If you don’t have a content marketing strategy for your business, you are leaving a lot of money on the table. Content marketing has evolved into one of the most efficient ways for businesses to build trust, engage with users and drive sales.

Except you are selling a unique and revolutionary product, most of your customers are developing an immune system against adverts. People don’t want to be sold to. They want to be educated, entertained, amused or inspired. Anyone with the right content that address those needs will gain trust. It’s easier to sell to someone that trusts you.

Content marketing enables you to build that trust. Content marketing tends to resonate more strongly with customers because it’s carefully tailored to their needs and interests. It’s a way of communicating your brand’s personality and value proposition without coming across as a salesperson.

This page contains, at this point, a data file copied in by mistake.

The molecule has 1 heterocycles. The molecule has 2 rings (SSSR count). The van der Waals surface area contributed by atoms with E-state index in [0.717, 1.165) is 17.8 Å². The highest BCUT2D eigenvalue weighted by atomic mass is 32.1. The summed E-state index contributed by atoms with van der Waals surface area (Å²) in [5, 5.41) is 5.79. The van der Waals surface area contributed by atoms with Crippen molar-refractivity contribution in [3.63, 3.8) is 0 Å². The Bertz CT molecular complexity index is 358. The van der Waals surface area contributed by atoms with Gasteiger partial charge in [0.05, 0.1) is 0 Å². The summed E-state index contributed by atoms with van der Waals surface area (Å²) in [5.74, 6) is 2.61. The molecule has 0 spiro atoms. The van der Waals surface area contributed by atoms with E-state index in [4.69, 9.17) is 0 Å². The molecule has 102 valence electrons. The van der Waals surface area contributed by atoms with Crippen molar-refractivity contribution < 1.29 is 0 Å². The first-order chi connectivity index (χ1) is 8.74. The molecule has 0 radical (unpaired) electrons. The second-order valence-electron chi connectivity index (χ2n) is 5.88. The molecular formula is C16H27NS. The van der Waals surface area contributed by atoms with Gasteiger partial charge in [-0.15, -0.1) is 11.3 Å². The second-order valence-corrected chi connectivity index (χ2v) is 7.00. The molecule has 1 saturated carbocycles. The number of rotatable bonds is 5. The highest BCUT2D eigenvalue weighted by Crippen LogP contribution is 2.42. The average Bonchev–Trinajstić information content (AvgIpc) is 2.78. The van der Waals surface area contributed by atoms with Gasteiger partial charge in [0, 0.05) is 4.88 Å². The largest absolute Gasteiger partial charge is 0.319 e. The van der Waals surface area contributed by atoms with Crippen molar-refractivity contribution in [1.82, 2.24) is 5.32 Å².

But it’s not as easy as it sounds.

A good content marketing strategy covers a lot – from researching your audience through to optimising your content, executing a campaign across multiple mediums and devices and track its results.

This will require a deliberate effort to write out your content marketing strategy. The content marketing institute found that those with a documented content marketing strategy feel less challenged with every aspect of content marketing when compared with their peers who only have a verbal strategy or no strategy at all. They also were able to justify spending a higher percentage of their marketing budget on content marketing.